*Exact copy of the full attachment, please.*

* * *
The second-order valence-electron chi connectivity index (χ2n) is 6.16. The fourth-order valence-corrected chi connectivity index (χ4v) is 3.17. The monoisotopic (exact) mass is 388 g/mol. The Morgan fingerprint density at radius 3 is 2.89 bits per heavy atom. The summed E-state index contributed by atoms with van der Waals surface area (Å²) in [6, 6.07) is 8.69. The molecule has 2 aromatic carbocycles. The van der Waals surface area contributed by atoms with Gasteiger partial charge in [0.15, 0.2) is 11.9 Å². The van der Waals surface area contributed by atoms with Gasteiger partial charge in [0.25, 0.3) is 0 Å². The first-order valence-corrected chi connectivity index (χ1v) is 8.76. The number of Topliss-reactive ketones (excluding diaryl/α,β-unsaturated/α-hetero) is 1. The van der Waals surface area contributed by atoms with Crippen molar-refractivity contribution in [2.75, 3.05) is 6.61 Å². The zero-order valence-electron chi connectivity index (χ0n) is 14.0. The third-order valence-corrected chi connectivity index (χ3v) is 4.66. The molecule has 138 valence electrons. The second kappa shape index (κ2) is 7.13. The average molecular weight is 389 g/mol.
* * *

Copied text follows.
The second-order valence-electron chi connectivity index (χ2n) is 6.16. The fourth-order valence-corrected chi connectivity index (χ4v) is 3.17. The monoisotopic (exact) mass is 388 g/mol. The Morgan fingerprint density at radius 3 is 2.89 bits per heavy atom. The summed E-state index contributed by atoms with van der Waals surface area (Å²) in [6, 6.07) is 8.69. The molecule has 2 aromatic carbocycles. The van der Waals surface area contributed by atoms with Gasteiger partial charge in [0.15, 0.2) is 11.9 Å². The van der Waals surface area contributed by atoms with Gasteiger partial charge in [0.25, 0.3) is 0 Å². The first-order valence-corrected chi connectivity index (χ1v) is 8.76. The number of Topliss-reactive ketones (excluding diaryl/α,β-unsaturated/α-hetero) is 1. The van der Waals surface area contributed by atoms with Crippen molar-refractivity contribution in [2.75, 3.05) is 6.61 Å². The zero-order valence-electron chi connectivity index (χ0n) is 14.0. The third-order valence-corrected chi connectivity index (χ3v) is 4.66. The molecule has 138 valence electrons. The second kappa shape index (κ2) is 7.13. The average molecular weight is 389 g/mol.